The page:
Finally, this study did not address what may be the most interesting and important element, the users of biographical information and hence of these tools. Librarians value collective biographies as ready reference sources and judge them on their ability to answer factual questions that arise about women's lives. Yet there is some evidence, in the introductions and prefaces to the works themselves and also in reviews, that compilers and reviewers approach them differently, as texts to be read, sampled, and enjoyed. No user studies of these works have been published, but such research may become more feasible in the online environment, where usage statistics can be gathered automatically and users can be routed to feedback forms.


As Figure 2 showed, biographical reference publishing about women peaked before the end of the twentieth century and now appears to be flagging. Is this a sign that the market is saturated and will rebound when the volumes now filling library shelves become outdated? Or is it a consequence of the unprecedented ease of finding biographical information on the Web? Many contemporary women maintain their own Web sites, and, in the case of writers and performers, additional Web sites have been created by fans and scholars. Much can be gleaned about academics from their curriculum vitae, which are increasing accessible on university Web sites. Many other women maintain blogs, FaceBook profiles, and other self-revealing sites.

In addition, a number of Web sites assemble biographical data on women or provide links to other locations where it can be found. Among the more comprehensive sites are:

Distinguished Women of Past and Present

The National Women's Hall of Fame (American women)

Women's History Month: Biographies of Notable Women

300 Women Who Changed the World

Women's Biography Sites

Biographies of Notable Women

Specialized sites on the Web also abound; many are not of high quality or are irregularly maintained. A few states have established virtual "halls of fame" for women, and these tend to be well researched and presented. The sites for Michigan ( and Connecticut ( are excellent models. In addition, the following specialized sites are worth visiting:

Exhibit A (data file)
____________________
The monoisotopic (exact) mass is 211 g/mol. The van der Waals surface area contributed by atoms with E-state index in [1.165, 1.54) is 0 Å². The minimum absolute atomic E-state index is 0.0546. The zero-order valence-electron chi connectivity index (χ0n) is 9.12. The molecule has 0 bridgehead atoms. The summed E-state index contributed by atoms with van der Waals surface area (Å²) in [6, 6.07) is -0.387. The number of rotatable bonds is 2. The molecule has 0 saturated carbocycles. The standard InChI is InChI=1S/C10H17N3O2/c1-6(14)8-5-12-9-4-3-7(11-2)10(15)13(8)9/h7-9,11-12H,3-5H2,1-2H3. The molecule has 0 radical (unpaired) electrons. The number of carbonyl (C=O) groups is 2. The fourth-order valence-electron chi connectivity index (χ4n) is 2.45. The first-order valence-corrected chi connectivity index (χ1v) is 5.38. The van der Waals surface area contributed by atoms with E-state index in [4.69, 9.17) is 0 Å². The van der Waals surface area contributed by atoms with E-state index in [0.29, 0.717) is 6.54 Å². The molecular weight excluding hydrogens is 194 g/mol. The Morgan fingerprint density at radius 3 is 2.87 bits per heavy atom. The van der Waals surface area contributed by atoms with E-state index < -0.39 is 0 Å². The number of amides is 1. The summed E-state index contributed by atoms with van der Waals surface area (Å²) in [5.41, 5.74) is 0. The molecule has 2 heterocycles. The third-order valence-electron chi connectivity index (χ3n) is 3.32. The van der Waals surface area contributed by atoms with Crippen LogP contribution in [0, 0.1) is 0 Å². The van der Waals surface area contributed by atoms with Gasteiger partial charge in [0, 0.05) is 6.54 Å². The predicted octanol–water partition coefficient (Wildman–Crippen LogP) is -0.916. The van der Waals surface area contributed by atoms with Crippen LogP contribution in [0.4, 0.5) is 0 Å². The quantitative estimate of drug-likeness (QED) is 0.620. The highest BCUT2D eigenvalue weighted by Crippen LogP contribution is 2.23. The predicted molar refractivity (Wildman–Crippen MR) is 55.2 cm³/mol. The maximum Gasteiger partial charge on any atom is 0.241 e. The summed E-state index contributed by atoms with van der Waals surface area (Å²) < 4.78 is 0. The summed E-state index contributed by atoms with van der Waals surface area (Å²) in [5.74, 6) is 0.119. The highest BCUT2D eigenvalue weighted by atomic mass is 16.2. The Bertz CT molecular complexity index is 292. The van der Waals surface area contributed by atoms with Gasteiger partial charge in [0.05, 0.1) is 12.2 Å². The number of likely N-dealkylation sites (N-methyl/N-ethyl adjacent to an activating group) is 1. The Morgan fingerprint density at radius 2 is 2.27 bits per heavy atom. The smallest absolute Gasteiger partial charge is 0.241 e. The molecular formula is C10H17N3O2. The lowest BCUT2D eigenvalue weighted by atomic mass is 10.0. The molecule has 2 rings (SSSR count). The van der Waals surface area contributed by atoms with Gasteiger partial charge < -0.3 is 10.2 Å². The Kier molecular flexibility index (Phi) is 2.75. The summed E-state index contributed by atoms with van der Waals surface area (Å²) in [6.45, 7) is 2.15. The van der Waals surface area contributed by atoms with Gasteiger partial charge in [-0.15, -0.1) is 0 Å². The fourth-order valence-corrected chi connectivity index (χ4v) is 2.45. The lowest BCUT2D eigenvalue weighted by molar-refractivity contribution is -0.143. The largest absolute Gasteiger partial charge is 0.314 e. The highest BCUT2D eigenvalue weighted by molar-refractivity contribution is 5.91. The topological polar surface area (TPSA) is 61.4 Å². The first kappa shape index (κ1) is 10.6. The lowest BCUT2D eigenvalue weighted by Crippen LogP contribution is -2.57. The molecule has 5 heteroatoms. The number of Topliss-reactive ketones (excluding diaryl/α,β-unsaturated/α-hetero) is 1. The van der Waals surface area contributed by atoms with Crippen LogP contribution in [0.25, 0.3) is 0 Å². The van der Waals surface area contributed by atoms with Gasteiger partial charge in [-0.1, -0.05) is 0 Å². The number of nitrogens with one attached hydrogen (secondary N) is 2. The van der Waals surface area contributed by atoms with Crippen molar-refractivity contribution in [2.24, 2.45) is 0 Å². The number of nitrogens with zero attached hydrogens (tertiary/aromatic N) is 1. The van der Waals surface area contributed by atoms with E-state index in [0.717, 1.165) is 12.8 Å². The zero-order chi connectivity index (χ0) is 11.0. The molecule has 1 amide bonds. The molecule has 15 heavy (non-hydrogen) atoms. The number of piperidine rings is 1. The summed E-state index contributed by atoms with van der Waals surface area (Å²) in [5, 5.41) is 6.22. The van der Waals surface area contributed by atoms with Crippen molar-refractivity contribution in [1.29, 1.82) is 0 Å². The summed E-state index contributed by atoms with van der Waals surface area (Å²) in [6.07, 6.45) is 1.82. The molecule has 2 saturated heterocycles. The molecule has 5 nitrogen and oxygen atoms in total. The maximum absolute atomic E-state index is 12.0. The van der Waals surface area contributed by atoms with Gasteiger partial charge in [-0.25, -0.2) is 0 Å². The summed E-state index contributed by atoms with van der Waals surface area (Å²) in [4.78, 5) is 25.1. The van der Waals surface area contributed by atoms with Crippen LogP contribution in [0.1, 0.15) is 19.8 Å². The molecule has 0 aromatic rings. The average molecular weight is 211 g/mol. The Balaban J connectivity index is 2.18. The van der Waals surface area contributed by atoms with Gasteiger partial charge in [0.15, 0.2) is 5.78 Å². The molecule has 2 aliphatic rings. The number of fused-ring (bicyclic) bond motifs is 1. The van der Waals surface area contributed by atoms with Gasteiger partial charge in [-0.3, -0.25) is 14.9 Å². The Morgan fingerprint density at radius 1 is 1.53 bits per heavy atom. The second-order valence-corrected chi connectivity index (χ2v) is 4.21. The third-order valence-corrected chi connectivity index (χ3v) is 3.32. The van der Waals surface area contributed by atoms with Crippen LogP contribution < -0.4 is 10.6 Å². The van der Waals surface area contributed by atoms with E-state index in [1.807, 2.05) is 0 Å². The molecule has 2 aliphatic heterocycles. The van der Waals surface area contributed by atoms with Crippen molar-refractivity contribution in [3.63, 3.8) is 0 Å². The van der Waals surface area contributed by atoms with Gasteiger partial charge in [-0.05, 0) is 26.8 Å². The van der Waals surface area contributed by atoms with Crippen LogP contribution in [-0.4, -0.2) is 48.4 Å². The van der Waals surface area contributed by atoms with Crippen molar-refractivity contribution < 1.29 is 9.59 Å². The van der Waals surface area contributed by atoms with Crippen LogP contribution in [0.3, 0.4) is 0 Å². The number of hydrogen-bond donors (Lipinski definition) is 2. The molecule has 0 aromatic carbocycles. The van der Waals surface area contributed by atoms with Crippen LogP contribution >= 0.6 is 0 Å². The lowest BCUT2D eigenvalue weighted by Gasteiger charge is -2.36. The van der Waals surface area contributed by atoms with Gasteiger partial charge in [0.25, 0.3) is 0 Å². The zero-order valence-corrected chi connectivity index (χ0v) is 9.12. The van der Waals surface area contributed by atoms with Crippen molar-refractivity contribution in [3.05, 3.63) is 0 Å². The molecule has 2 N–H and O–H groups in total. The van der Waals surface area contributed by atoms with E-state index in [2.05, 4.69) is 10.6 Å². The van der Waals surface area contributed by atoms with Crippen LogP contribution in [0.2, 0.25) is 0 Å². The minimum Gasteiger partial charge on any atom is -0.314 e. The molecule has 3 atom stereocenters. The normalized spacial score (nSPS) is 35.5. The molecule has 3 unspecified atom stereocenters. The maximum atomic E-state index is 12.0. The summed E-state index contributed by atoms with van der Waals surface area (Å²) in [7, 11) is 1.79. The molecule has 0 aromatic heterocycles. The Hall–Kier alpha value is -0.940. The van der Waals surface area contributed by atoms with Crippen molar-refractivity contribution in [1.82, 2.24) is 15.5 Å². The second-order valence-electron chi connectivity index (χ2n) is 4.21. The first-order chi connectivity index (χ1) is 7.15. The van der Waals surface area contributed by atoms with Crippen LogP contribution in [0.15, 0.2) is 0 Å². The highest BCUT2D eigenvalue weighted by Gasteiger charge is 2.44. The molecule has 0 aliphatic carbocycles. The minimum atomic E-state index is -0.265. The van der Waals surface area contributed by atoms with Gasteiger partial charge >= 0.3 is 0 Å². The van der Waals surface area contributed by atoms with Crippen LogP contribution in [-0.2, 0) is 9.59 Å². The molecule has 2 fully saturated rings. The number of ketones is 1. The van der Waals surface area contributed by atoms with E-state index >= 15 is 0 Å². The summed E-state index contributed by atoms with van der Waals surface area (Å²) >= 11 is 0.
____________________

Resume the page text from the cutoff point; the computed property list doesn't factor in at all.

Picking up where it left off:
Voices from the Gaps: Artists Biographies (women of color)

Women in Congress: Congresswomen's Biographies

A Celebration of Women Writers

Biographies: First Ladies of the United States

It is reasonable to expect that free Web sites devoted to women's biography will continue to flourish. It is also probable that many of the printed biographical dictionaries now in use will have future electronic editions or will be superseded by new works with similar coverage in electronic format. Assuredly, interest in the lives of women will not wane, and each generation will bring its own perspectives and needs to writing and compiling of brief biographies. Meanwhile, librarians and information seekers will continue to reap the bountiful harvest of reference tools sparked by the feminist movement since 1966.


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(1.) Life-writing is an umbrella term that encompasses the genres of biography, autobiography, memoir, oral history, and the written or transcribed life histories gathered by social scientists.

(2.) Another event frequently used to mark the beginning of the contemporary feminist movement is the publication of Betty Friedan's The Feminine Mystique in 1963.

Susan E. Searing is an associate professor of library administration at the University of Illinois, Urbana-Champaign, where she is in charge of the Library & Information Science Library. She holds an AMLS from the University of Michigan. She previously worked for the University of Wisconsin-Madison library, the multi-campus University of Wisconsin System (as its Women's Studies Librarian-at-Large), and Vale University's central reference department. Her published research includes books and articles on women's studies resources, distance education library services, and information literacy. She holds a joint appointment in the Graduate School of Library & Information Science at Illinois, where she has taught a course titled "Race, Gender, and Information Technology." In 1992 she was honored with the ALA Equality Award. In 2000, she was the first recipient of the ACRL Women's Studies Section Award for Career Achievement in Women's Studies Librarianship.
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Author:Searing, Susan E.
Publication:Library Trends
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Date:Sep 22, 2007